Roger is a man at thirty years old who has just a mango for the very first time. This segment of the short story focuses on this first time experience Roger is having and it is clear-ly something very special for him. It could be interpreted that Roger is a man who has not been doing anything radically with his lives. He is entering his thirtieth year of age and is working for the Gas Board. Maybe he is entering a mid-life crisis. We are told that Roger could break out into a cha-cha-cha any minute now.
The third telling is about two sisters last named Borden who are back from their ski week. We hear a lot about their week e.g. that they still wear those “little plastic ski passes on the zipper tabs of their jackets”3, even though they have been back for a month now. It seems the two girls will remember this trip and the phrase “I SKIED HAPPY MOUNTAIN”, writ-ten on their plastic ski passes, for a long time coming.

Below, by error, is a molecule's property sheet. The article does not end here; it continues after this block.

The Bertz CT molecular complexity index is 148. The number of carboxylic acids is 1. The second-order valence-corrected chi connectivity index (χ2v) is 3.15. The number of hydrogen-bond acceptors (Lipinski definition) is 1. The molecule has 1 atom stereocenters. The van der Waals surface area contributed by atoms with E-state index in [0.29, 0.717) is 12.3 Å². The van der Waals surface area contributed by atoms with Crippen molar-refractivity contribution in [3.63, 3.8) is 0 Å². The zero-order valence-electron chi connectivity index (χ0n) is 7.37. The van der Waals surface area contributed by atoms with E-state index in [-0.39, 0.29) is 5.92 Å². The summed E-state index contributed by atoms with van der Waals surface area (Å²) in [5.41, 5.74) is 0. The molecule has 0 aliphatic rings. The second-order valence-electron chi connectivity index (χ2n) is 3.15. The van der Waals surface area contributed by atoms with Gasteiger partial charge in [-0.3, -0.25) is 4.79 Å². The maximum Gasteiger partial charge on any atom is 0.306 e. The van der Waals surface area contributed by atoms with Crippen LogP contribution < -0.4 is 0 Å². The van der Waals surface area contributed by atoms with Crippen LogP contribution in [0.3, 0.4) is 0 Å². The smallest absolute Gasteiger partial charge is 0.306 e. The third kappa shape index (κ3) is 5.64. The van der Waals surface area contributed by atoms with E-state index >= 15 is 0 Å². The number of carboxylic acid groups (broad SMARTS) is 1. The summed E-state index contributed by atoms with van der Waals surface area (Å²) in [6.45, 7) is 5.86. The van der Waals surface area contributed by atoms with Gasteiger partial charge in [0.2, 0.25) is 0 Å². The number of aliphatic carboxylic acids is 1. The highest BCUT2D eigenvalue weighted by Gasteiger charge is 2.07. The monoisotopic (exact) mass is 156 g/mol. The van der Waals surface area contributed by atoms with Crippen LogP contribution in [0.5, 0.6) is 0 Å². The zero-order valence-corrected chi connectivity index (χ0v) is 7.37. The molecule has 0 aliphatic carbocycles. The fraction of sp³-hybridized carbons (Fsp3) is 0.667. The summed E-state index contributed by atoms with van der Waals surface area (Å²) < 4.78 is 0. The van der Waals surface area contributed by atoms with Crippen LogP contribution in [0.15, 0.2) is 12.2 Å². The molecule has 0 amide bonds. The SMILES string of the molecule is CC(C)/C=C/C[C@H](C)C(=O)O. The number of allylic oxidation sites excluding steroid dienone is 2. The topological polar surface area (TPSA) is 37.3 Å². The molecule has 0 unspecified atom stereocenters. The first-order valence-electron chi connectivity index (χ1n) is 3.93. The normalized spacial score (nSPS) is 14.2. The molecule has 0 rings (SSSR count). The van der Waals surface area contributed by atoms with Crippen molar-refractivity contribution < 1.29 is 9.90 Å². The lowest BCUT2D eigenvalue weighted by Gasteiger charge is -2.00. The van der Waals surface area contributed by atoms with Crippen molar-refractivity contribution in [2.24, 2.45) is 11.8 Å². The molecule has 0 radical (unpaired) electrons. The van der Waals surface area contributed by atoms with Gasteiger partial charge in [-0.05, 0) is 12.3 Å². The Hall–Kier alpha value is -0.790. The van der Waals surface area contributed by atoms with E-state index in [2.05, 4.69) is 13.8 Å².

Now we get introduced to Wanda. Wanda is described as an awkward woman, who was formerly an awkward girl. She has been sent on an errand by her boss who has asked her to drive his newly purchased baby carriage home since it doesn’t fit in his Volvo. In the begin-ning this “majestically hodded, [with] tires like a Rolls-Royce”4 English pram seems to steer Wanda as she can’t quite control it. Later on though she feels fully in charge of the pram while the “weight of her fingertips is enough to keep it in motion”5. This story ends with Wanda leaning over and reaching inside. She murmurs “Shhh, there , there, now” even thought the pram is empty.
All of these stories feature some sort of self-transformation and self-reflection. All the characters (including the ones, that have not been analyzed in this essay) have in some way changed or adapted according to their current situation. Roger, who could be interpreted as having lived a boring and grey-colored live, finds necessary comfort in a mango and Wanda discovers the qualities that are required by a mother nowadays.